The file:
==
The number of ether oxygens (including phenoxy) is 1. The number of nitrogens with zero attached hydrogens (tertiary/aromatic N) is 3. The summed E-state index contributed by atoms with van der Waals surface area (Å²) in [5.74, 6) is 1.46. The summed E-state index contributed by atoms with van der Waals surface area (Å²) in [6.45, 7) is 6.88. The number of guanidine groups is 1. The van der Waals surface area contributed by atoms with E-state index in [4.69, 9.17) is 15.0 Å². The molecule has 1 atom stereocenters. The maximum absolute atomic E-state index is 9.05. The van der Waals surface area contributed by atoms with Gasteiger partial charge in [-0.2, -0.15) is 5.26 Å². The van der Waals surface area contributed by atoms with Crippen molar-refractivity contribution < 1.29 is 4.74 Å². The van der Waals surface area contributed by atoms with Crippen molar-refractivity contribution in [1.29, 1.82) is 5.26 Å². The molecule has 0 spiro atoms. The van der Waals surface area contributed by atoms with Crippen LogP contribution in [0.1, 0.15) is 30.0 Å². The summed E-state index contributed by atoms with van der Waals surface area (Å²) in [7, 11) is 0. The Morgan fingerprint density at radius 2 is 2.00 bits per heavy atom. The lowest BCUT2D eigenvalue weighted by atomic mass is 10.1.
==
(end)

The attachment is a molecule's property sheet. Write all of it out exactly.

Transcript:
The number of ether oxygens (including phenoxy) is 1. The number of nitrogens with zero attached hydrogens (tertiary/aromatic N) is 3. The summed E-state index contributed by atoms with van der Waals surface area (Å²) in [5.74, 6) is 1.46. The summed E-state index contributed by atoms with van der Waals surface area (Å²) in [6.45, 7) is 6.88. The number of guanidine groups is 1. The van der Waals surface area contributed by atoms with E-state index in [4.69, 9.17) is 15.0 Å². The molecule has 1 atom stereocenters. The maximum absolute atomic E-state index is 9.05. The van der Waals surface area contributed by atoms with Gasteiger partial charge in [-0.2, -0.15) is 5.26 Å². The van der Waals surface area contributed by atoms with Crippen molar-refractivity contribution < 1.29 is 4.74 Å². The van der Waals surface area contributed by atoms with Crippen molar-refractivity contribution in [1.29, 1.82) is 5.26 Å². The molecule has 0 spiro atoms. The van der Waals surface area contributed by atoms with Crippen LogP contribution in [0.1, 0.15) is 30.0 Å². The summed E-state index contributed by atoms with van der Waals surface area (Å²) in [7, 11) is 0. The Morgan fingerprint density at radius 2 is 2.00 bits per heavy atom. The lowest BCUT2D eigenvalue weighted by atomic mass is 10.1.